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Study information

Reading and Writing Greek Literature in the Hellenistic World

Module titleReading and Writing Greek Literature in the Hellenistic World
Module codeCLA3125
Academic year2023/4
Module staff

Dr Chiara Meccariello (Convenor)

Duration: Term123
Duration: Weeks



Number students taking module (anticipated)


Module description

After Alexander the Great’s conquests and the formation of Hellenistic kingdoms, Greek literature reached new corners of the world, and was both enjoyed and produced anew in several multicultural settings from Egypt to central Asia. In this course you will focus on the circulation and production of Greek literature in these expanded horizons, and examine how the cultural, societal and political configurations of the Hellenistic kingdoms affected what was read and written. You will look both at the main centres of learning and literary production, such as Alexandria and its celebrated court poets, and at the less sophisticated literary world of more peripheral areas such as Ai Khanoum in today’s Afghanistan and remote towns and villages of Egypt. In your analysis of texts and cultural phenomena, you will particularly explore the dialectic of Greek and non-Greek elements, gendered dynamics and the role of political institutions in literary production and transmission.

Module aims - intentions of the module

The module aims to:

  • Provide a deep understanding of the main forms, themes and aesthetic values of Hellenistic literature and its engagement which previous literature
  • Examine reading, schooling and scholarly practices across the Greek-speaking world of the Hellenistic period
  • Explore how the literary production and cultural phenomena of this period relate to political and societal dynamics and to the multicultural quality of Hellenistic settlements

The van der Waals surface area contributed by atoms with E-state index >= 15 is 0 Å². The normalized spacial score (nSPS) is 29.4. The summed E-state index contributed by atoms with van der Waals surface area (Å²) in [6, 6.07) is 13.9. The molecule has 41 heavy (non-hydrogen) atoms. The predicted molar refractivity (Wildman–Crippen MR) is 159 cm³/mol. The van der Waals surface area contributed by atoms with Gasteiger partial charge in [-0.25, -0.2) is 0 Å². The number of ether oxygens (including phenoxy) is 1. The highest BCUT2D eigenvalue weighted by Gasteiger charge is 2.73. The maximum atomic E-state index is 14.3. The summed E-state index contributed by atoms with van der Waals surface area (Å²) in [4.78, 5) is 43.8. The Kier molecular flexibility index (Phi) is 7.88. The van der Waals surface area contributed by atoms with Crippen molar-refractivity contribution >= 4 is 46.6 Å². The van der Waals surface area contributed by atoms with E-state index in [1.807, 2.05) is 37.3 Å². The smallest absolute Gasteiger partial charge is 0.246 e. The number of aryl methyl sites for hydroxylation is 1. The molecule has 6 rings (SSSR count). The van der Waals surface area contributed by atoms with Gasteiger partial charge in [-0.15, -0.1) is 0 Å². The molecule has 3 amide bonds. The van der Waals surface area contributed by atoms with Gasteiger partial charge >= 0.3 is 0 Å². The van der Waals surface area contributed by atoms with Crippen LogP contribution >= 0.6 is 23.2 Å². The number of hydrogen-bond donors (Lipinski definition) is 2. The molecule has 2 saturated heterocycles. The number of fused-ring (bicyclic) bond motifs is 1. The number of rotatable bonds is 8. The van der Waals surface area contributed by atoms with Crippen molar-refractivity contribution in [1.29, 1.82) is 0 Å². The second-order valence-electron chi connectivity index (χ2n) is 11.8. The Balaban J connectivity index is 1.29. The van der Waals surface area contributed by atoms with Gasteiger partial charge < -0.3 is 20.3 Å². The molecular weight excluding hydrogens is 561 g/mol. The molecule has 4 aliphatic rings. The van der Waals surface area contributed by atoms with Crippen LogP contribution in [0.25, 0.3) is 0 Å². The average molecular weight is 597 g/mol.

Intended Learning Outcomes (ILOs)

ILO: Module-specific skills

On successfully completing the module you will be able to...

  • 1. Demonstrate advanced knowledge of different types of Hellenistic literary texts and how they relate to previous literature
  • 2. Demonstrate a deepunderstanding of the variety of sources for the study of Hellenistic culture and the ability to approach them with appropriate methodologies
  • 3. Evidence a detailed knowledge of the dynamics of cultural dissemination and of educational and scholarly practices in the Hellenistic world
  • 4. Show a nuanced understanding of the political and social contexts of Hellenistic literature and culture

ILO: Discipline-specific skills

On successfully completing the module you will be able to...

  • 5. Apply appropriate methodologies and tools for the study of ancient texts and their contexts
  • 6. Show an appreciation of the significance of both authors and readers, and of both texts and contexts in the study of ancient cultures
  • 7. Demonstrate awareness of the significance of peripheral areas and non-canonical literature to gain a fuller understanding of antiquity

ILO: Personal and key skills

On successfully completing the module you will be able to...

  • 8. Analyse and contextualise texts effectively
  • 9. Demonstrate advanced ability to think critically, to develop coherent arguments, to present results clearly and effectively and to respond to and implement feedback
  • 10. Produce work within a specific timeline to a high standard
  • 11. Communicate ideas clearly and confidently in oral form

Syllabus plan

Whilst the content may vary from year to year, it is envisioned that it will cover some or all of the following topics:


  • Libraries, scholarship and education from Alexandria to Ai Khanoum
  • Genres old and new: epic poetry (Callimachus’ Hecale, Apollonius’ Argonautica, Moschus’ Europa), Theocritus’, Callimachus’ and Posidippus’ court poetry, Callimachus’ Aitia, Theocritus’ bucolic poetry
  • Literary realism and daily life: Herondas, Theocritus